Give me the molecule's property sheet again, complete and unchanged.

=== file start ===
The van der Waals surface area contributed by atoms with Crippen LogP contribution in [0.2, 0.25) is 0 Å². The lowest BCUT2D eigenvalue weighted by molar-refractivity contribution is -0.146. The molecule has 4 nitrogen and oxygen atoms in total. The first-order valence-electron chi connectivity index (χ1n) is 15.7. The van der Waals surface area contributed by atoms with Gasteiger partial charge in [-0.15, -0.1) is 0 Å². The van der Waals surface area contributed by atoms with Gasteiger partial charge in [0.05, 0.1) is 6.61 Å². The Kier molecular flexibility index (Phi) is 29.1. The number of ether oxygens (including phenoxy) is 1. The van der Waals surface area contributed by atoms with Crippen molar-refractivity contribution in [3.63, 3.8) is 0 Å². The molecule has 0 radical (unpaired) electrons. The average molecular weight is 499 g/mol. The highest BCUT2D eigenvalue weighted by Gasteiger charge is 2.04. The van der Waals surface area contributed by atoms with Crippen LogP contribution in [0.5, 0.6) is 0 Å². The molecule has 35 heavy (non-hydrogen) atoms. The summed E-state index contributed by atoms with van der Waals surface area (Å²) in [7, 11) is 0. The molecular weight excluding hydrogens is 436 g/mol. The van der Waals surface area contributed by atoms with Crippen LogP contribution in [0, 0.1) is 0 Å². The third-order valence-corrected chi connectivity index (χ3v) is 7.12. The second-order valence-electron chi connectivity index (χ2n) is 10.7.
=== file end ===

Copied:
The van der Waals surface area contributed by atoms with Crippen LogP contribution in [0.2, 0.25) is 0 Å². The lowest BCUT2D eigenvalue weighted by molar-refractivity contribution is -0.146. The molecule has 4 nitrogen and oxygen atoms in total. The first-order valence-electron chi connectivity index (χ1n) is 15.7. The van der Waals surface area contributed by atoms with Gasteiger partial charge in [-0.15, -0.1) is 0 Å². The van der Waals surface area contributed by atoms with Gasteiger partial charge in [0.05, 0.1) is 6.61 Å². The Kier molecular flexibility index (Phi) is 29.1. The number of ether oxygens (including phenoxy) is 1. The van der Waals surface area contributed by atoms with Crippen molar-refractivity contribution in [3.63, 3.8) is 0 Å². The molecule has 0 radical (unpaired) electrons. The average molecular weight is 499 g/mol. The highest BCUT2D eigenvalue weighted by Gasteiger charge is 2.04. The van der Waals surface area contributed by atoms with Crippen LogP contribution in [0.5, 0.6) is 0 Å². The molecule has 35 heavy (non-hydrogen) atoms. The summed E-state index contributed by atoms with van der Waals surface area (Å²) in [7, 11) is 0. The molecular weight excluding hydrogens is 436 g/mol. The van der Waals surface area contributed by atoms with Crippen LogP contribution in [0, 0.1) is 0 Å². The third-order valence-corrected chi connectivity index (χ3v) is 7.12. The second-order valence-electron chi connectivity index (χ2n) is 10.7.